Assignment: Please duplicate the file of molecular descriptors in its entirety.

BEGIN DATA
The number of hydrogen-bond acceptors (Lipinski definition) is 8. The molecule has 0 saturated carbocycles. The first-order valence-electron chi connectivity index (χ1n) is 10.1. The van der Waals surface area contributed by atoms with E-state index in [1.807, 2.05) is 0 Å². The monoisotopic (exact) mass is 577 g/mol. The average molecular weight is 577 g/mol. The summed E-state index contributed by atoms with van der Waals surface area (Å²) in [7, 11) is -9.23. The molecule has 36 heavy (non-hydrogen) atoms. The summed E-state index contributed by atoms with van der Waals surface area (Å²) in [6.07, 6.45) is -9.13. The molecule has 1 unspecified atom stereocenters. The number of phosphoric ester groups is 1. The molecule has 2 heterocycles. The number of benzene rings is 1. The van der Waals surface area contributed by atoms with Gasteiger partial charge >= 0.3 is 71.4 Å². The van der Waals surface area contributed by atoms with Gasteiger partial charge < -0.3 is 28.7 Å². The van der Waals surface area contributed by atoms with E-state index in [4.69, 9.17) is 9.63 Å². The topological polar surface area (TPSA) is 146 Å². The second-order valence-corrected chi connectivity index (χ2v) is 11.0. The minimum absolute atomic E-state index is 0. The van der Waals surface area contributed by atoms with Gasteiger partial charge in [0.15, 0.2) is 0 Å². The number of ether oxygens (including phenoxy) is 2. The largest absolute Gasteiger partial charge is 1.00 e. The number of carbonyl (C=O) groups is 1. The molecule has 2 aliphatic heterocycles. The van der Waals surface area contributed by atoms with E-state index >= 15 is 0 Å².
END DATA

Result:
The number of hydrogen-bond acceptors (Lipinski definition) is 8. The molecule has 0 saturated carbocycles. The first-order valence-electron chi connectivity index (χ1n) is 10.1. The van der Waals surface area contributed by atoms with E-state index in [1.807, 2.05) is 0 Å². The monoisotopic (exact) mass is 577 g/mol. The average molecular weight is 577 g/mol. The summed E-state index contributed by atoms with van der Waals surface area (Å²) in [7, 11) is -9.23. The molecule has 36 heavy (non-hydrogen) atoms. The summed E-state index contributed by atoms with van der Waals surface area (Å²) in [6.07, 6.45) is -9.13. The molecule has 1 unspecified atom stereocenters. The number of phosphoric ester groups is 1. The molecule has 2 heterocycles. The number of benzene rings is 1. The van der Waals surface area contributed by atoms with Gasteiger partial charge >= 0.3 is 71.4 Å². The van der Waals surface area contributed by atoms with Gasteiger partial charge < -0.3 is 28.7 Å². The van der Waals surface area contributed by atoms with E-state index in [4.69, 9.17) is 9.63 Å². The topological polar surface area (TPSA) is 146 Å². The second-order valence-corrected chi connectivity index (χ2v) is 11.0. The minimum absolute atomic E-state index is 0. The van der Waals surface area contributed by atoms with Gasteiger partial charge in [0.15, 0.2) is 0 Å². The number of ether oxygens (including phenoxy) is 2. The largest absolute Gasteiger partial charge is 1.00 e. The number of carbonyl (C=O) groups is 1. The molecule has 2 aliphatic heterocycles. The van der Waals surface area contributed by atoms with E-state index >= 15 is 0 Å².